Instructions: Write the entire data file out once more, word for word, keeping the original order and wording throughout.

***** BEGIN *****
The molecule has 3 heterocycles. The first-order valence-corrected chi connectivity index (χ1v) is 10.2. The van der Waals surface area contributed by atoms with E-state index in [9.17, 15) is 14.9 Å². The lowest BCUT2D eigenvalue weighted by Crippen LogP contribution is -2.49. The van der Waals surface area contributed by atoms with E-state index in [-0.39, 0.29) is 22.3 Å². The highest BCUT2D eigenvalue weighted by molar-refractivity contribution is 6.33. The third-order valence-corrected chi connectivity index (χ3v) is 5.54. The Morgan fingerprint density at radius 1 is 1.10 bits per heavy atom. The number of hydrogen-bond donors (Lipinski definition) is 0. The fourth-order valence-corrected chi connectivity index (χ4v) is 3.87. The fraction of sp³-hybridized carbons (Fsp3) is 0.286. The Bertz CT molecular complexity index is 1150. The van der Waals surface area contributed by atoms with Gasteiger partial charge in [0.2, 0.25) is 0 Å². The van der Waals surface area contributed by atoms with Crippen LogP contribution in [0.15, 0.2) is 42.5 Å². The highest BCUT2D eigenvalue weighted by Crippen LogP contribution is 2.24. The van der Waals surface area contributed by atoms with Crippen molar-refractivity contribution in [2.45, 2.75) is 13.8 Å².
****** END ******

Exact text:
The molecule has 3 heterocycles. The first-order valence-corrected chi connectivity index (χ1v) is 10.2. The van der Waals surface area contributed by atoms with E-state index in [9.17, 15) is 14.9 Å². The lowest BCUT2D eigenvalue weighted by Crippen LogP contribution is -2.49. The van der Waals surface area contributed by atoms with E-state index in [-0.39, 0.29) is 22.3 Å². The highest BCUT2D eigenvalue weighted by molar-refractivity contribution is 6.33. The third-order valence-corrected chi connectivity index (χ3v) is 5.54. The Morgan fingerprint density at radius 1 is 1.10 bits per heavy atom. The number of hydrogen-bond donors (Lipinski definition) is 0. The fourth-order valence-corrected chi connectivity index (χ4v) is 3.87. The fraction of sp³-hybridized carbons (Fsp3) is 0.286. The Bertz CT molecular complexity index is 1150. The van der Waals surface area contributed by atoms with Gasteiger partial charge in [0.2, 0.25) is 0 Å². The van der Waals surface area contributed by atoms with Crippen LogP contribution in [0.15, 0.2) is 42.5 Å². The highest BCUT2D eigenvalue weighted by Crippen LogP contribution is 2.24. The van der Waals surface area contributed by atoms with Crippen molar-refractivity contribution in [2.45, 2.75) is 13.8 Å².